Archive for July 29th, 2010

Working on the Roof

Thursday, July 29th, 2010

We’re now focusing on completing the roof. 

Several items need to be constructed so we can put the membrane on the roof, including the perimeter fascia, the skylight curbs, and the infrastructure to support our photovoltaic solar panel installation (mounts and conduit).  After these items are completed, we can put down the tapered insulation, put in the remaining roof penetrations (plumbing and dryer vents), and then put down the white roof membrane.

Building the Skylight Curbs

The skylights need to be raised off the roof deck and be mounted on curbs.  The curbs need to be above the roof deck by the amount of the tapered insulation and an additional six to eight inches.  Also, to reduce the solar gain and to allow water to drain, we are sloping the skylights to the East.  This slope will provide some solar gain when we need it in the morning, and reduce the solar gain in the afternoon.

Importantly, the curbs need to be insulated.  We have an R-47 SIP roof so installing uninsulated curbs would allow energy to move into and out of our house.  Thus, we are putting two layers of rigid foam around each of the skylight curbs (R-20 with no thermal bridging).

Solar Panel Mounting Infrastructure

Since we have SIPs and there are very few flush beams inside the flat SIP roof, we had custom mounting infrastructure manufactured for our photovoltaic solar panels.  We wanted to limit the number of penetrations of the roof inside the thermal envelope while, at the same time, providing a rock-solid mounting system that could withstand high wind loads.

Accordingly, we had Larson Steel manufacture our solar panel mounts for the SIP roof.  Akeena Solar would then have their racks attached to these mounts.  Pete Larson dropped off the mounting brackets last night. 

Akeena Solar is now on the critical path for our roof membrane installation.

Trenching for San Jose Water Company

Our water meter is in the public right of way in front of our house.  We are responsible for the trenching from the water meter to our house.  With PG&E’s restrictions on keeping at least three (3) feet of separation from water pipes, we need to have a new trench dug from the water meter to the house.  

Ugh …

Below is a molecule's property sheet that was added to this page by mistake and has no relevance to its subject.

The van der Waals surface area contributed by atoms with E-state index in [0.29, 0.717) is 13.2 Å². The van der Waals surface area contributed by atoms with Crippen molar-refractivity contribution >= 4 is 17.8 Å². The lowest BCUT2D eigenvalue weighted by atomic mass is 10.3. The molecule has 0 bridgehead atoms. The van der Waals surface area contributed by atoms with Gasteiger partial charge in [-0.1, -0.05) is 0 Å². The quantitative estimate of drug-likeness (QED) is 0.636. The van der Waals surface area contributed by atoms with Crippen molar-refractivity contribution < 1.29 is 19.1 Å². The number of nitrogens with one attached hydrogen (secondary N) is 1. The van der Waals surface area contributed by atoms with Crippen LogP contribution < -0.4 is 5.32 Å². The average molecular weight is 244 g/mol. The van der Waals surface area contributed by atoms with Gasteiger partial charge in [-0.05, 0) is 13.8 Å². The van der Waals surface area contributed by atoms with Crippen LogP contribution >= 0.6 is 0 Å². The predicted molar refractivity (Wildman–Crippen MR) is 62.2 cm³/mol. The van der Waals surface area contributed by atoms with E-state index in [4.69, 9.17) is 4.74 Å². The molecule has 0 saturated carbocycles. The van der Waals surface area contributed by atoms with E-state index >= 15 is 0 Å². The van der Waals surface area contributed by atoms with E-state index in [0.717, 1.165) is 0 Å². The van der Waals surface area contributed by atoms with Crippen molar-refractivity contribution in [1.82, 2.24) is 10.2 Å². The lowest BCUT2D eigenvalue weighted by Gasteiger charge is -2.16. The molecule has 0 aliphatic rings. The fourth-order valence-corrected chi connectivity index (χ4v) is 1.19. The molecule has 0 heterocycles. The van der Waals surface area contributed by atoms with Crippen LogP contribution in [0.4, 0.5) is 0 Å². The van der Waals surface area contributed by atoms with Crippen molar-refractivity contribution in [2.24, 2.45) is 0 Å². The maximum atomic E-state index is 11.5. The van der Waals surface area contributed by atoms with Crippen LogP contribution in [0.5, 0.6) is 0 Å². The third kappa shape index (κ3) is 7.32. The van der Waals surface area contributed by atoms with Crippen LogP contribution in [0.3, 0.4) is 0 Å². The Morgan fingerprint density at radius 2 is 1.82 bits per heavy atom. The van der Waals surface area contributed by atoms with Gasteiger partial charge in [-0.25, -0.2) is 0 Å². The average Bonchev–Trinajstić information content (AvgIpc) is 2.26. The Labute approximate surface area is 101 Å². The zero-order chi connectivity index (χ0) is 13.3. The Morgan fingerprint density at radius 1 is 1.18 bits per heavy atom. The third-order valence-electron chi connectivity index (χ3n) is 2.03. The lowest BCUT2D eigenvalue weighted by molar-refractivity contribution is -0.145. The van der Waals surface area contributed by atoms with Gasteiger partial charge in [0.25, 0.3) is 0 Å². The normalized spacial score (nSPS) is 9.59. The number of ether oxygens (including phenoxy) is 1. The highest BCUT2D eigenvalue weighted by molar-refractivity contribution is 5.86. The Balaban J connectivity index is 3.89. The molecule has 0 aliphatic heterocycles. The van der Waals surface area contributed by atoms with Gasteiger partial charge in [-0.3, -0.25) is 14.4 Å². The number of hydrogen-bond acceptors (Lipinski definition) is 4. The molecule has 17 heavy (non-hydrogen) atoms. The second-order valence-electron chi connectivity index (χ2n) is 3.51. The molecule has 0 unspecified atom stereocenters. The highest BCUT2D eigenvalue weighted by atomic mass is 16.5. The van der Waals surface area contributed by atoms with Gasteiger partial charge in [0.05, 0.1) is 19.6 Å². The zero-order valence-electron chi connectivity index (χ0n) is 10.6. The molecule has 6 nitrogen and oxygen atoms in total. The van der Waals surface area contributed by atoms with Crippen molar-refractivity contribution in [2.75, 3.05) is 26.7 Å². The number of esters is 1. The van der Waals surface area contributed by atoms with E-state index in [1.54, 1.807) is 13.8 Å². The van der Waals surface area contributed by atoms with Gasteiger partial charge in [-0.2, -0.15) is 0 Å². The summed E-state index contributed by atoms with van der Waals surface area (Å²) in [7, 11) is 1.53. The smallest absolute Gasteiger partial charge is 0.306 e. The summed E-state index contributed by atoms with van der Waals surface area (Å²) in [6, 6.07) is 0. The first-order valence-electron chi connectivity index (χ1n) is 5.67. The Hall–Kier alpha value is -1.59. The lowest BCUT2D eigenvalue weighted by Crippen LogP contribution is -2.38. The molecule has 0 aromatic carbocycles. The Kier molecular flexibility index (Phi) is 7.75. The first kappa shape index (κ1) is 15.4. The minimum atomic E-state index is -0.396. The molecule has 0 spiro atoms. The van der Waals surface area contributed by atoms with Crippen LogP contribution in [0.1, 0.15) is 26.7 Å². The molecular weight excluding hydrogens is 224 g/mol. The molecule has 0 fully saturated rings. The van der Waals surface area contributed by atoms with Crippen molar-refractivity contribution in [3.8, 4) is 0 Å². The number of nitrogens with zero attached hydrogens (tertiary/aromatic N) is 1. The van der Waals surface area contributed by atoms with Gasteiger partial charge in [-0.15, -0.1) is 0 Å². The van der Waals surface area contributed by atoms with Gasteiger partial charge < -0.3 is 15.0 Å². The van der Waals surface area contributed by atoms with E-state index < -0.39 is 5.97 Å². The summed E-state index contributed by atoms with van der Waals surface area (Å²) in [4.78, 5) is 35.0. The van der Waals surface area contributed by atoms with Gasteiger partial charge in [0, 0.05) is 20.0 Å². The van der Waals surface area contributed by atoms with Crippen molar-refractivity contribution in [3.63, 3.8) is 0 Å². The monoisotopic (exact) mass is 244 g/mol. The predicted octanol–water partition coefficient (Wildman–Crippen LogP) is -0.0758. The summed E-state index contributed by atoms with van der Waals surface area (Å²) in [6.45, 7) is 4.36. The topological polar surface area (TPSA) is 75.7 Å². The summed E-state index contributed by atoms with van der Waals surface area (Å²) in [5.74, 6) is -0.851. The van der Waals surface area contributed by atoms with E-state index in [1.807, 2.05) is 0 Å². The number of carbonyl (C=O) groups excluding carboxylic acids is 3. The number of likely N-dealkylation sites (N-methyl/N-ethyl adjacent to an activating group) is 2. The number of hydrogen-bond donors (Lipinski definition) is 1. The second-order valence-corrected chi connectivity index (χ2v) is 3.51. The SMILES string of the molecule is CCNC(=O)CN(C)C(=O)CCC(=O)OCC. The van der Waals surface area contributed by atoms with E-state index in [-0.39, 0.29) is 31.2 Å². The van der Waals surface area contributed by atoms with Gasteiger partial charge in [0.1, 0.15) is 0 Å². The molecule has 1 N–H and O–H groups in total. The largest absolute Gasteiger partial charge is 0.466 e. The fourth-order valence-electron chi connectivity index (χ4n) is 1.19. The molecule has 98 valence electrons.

Opening for skylight increased to 2 ft by 3 ft.  The larger skylights will provide additional daylight inside the bathrooms, which will reduce the amount of electricity required for lighting.

Opening for skylight increased to 2 ft by 3 ft. The larger skylights will provide additional daylight inside the bathrooms, which will reduce the amount of electricity required for lighting.

This is the first part of the skylight curb.  Note the Simpson brackets to fasten the curbs to the SIPs.

This is the first part of the skylight curb. Note the Simpson brackets to fasten the curbs to the SIPs.

The curb construction in progress.

The curb construction in progress.

Completed skylight curb in background; uninsulated skylight curb in foreground.

Completed skylight curb in background; uninsulated skylight curb in foreground.

Custom mounting bracket for solar photovoltaic panel array frames.  These mounting brackets will be used for both the flat and gable SIP roofs.

Custom mounting bracket for solar photovoltaic panel array frames. These mounting brackets will be used for both the flat and gable SIP roofs.

Original underground utilities coming from the street.  Note the water, natural gas, electric (three direct burial cables) and telephone were all in a single common trench.

Original underground utilities coming from the street. Note the water, natural gas, electric (three direct burial cables) and telephone were all in a single common trench.

We need to trench from the water meter to our house.  This trench must be at least three (3) feet from the natural gas and electrical conduit.

We need to trench from the water meter to our house. This trench must be at least three (3) feet from the natural gas and electrical conduit.